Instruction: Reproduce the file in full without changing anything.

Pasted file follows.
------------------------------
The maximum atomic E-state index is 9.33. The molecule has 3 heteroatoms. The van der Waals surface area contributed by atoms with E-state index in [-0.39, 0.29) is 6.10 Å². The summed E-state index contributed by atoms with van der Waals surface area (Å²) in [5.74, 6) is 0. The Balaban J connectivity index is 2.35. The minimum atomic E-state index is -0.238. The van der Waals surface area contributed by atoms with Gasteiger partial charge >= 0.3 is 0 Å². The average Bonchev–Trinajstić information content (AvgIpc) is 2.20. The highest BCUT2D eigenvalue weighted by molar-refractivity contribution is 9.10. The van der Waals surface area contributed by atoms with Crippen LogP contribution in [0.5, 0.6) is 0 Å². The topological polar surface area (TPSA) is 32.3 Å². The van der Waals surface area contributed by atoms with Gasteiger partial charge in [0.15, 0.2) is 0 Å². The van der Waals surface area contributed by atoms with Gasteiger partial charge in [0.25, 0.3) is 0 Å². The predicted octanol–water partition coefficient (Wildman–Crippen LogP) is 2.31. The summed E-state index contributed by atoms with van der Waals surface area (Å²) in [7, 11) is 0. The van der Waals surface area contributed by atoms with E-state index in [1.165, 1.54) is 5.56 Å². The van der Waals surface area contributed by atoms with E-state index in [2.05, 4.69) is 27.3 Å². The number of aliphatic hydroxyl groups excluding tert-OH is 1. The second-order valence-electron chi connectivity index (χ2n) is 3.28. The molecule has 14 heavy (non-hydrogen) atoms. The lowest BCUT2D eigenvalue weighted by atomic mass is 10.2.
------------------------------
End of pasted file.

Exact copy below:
The maximum atomic E-state index is 9.33. The molecule has 3 heteroatoms. The van der Waals surface area contributed by atoms with E-state index in [-0.39, 0.29) is 6.10 Å². The summed E-state index contributed by atoms with van der Waals surface area (Å²) in [5.74, 6) is 0. The Balaban J connectivity index is 2.35. The minimum atomic E-state index is -0.238. The van der Waals surface area contributed by atoms with Gasteiger partial charge >= 0.3 is 0 Å². The average Bonchev–Trinajstić information content (AvgIpc) is 2.20. The highest BCUT2D eigenvalue weighted by molar-refractivity contribution is 9.10. The van der Waals surface area contributed by atoms with Crippen LogP contribution in [0.5, 0.6) is 0 Å². The topological polar surface area (TPSA) is 32.3 Å². The van der Waals surface area contributed by atoms with Gasteiger partial charge in [0.15, 0.2) is 0 Å². The van der Waals surface area contributed by atoms with Gasteiger partial charge in [0.25, 0.3) is 0 Å². The predicted octanol–water partition coefficient (Wildman–Crippen LogP) is 2.31. The summed E-state index contributed by atoms with van der Waals surface area (Å²) in [7, 11) is 0. The van der Waals surface area contributed by atoms with E-state index in [1.165, 1.54) is 5.56 Å². The van der Waals surface area contributed by atoms with E-state index in [2.05, 4.69) is 27.3 Å². The number of aliphatic hydroxyl groups excluding tert-OH is 1. The second-order valence-electron chi connectivity index (χ2n) is 3.28. The molecule has 14 heavy (non-hydrogen) atoms. The lowest BCUT2D eigenvalue weighted by atomic mass is 10.2.